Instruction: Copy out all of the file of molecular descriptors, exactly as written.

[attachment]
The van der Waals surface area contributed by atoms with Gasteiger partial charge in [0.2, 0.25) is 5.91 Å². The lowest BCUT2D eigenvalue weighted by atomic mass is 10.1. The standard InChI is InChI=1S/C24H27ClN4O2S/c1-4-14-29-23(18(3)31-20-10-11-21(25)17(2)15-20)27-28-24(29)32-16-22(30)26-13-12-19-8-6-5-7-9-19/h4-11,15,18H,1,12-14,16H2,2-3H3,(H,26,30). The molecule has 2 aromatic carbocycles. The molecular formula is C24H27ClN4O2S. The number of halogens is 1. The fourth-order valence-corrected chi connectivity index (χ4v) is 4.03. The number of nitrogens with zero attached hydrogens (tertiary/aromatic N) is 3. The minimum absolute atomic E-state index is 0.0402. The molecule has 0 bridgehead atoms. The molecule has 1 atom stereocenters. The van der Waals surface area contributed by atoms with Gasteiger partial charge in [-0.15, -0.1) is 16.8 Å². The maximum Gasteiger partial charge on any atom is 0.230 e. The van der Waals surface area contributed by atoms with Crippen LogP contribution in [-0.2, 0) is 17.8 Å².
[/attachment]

The van der Waals surface area contributed by atoms with Gasteiger partial charge in [0.2, 0.25) is 5.91 Å². The lowest BCUT2D eigenvalue weighted by atomic mass is 10.1. The standard InChI is InChI=1S/C24H27ClN4O2S/c1-4-14-29-23(18(3)31-20-10-11-21(25)17(2)15-20)27-28-24(29)32-16-22(30)26-13-12-19-8-6-5-7-9-19/h4-11,15,18H,1,12-14,16H2,2-3H3,(H,26,30). The molecule has 2 aromatic carbocycles. The molecular formula is C24H27ClN4O2S. The number of halogens is 1. The fourth-order valence-corrected chi connectivity index (χ4v) is 4.03. The number of nitrogens with zero attached hydrogens (tertiary/aromatic N) is 3. The minimum absolute atomic E-state index is 0.0402. The molecule has 0 bridgehead atoms. The molecule has 1 atom stereocenters. The van der Waals surface area contributed by atoms with Gasteiger partial charge in [-0.15, -0.1) is 16.8 Å². The maximum Gasteiger partial charge on any atom is 0.230 e. The van der Waals surface area contributed by atoms with Crippen LogP contribution in [-0.2, 0) is 17.8 Å².